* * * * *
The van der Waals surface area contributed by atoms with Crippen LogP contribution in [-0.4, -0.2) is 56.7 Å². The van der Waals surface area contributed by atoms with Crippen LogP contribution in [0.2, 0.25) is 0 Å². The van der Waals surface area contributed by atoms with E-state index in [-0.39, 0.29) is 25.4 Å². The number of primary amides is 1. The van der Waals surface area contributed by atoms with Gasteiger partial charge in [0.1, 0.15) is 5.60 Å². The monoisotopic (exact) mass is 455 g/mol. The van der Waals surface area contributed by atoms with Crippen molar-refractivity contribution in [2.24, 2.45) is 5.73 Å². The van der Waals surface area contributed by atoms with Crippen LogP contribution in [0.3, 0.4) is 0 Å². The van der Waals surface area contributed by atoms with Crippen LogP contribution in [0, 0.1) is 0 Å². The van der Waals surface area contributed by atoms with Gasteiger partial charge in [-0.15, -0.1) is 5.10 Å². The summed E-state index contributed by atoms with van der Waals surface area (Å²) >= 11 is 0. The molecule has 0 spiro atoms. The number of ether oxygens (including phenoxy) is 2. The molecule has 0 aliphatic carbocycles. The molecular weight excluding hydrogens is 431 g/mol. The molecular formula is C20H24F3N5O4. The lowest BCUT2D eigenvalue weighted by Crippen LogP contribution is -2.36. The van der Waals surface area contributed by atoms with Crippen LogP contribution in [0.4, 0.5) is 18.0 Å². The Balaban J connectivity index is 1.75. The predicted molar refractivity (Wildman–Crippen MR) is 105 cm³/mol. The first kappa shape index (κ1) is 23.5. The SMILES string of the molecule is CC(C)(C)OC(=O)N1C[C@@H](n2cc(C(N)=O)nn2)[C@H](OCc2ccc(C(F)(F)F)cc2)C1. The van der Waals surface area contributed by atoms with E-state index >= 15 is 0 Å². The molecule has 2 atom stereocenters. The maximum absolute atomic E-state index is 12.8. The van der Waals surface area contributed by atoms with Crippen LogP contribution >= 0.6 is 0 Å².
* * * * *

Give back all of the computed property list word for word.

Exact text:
The van der Waals surface area contributed by atoms with Crippen LogP contribution in [-0.4, -0.2) is 56.7 Å². The van der Waals surface area contributed by atoms with Crippen LogP contribution in [0.2, 0.25) is 0 Å². The van der Waals surface area contributed by atoms with E-state index in [-0.39, 0.29) is 25.4 Å². The number of primary amides is 1. The van der Waals surface area contributed by atoms with Gasteiger partial charge in [0.1, 0.15) is 5.60 Å². The monoisotopic (exact) mass is 455 g/mol. The van der Waals surface area contributed by atoms with Crippen molar-refractivity contribution in [2.24, 2.45) is 5.73 Å². The van der Waals surface area contributed by atoms with Crippen LogP contribution in [0.3, 0.4) is 0 Å². The van der Waals surface area contributed by atoms with Crippen LogP contribution in [0, 0.1) is 0 Å². The van der Waals surface area contributed by atoms with Gasteiger partial charge in [-0.15, -0.1) is 5.10 Å². The summed E-state index contributed by atoms with van der Waals surface area (Å²) >= 11 is 0. The molecule has 0 spiro atoms. The number of ether oxygens (including phenoxy) is 2. The molecule has 0 aliphatic carbocycles. The molecular weight excluding hydrogens is 431 g/mol. The molecular formula is C20H24F3N5O4. The lowest BCUT2D eigenvalue weighted by Crippen LogP contribution is -2.36. The van der Waals surface area contributed by atoms with Crippen LogP contribution in [0.4, 0.5) is 18.0 Å². The Balaban J connectivity index is 1.75. The predicted molar refractivity (Wildman–Crippen MR) is 105 cm³/mol. The first kappa shape index (κ1) is 23.5. The SMILES string of the molecule is CC(C)(C)OC(=O)N1C[C@@H](n2cc(C(N)=O)nn2)[C@H](OCc2ccc(C(F)(F)F)cc2)C1. The van der Waals surface area contributed by atoms with E-state index >= 15 is 0 Å². The molecule has 2 atom stereocenters. The maximum absolute atomic E-state index is 12.8. The van der Waals surface area contributed by atoms with Crippen LogP contribution >= 0.6 is 0 Å².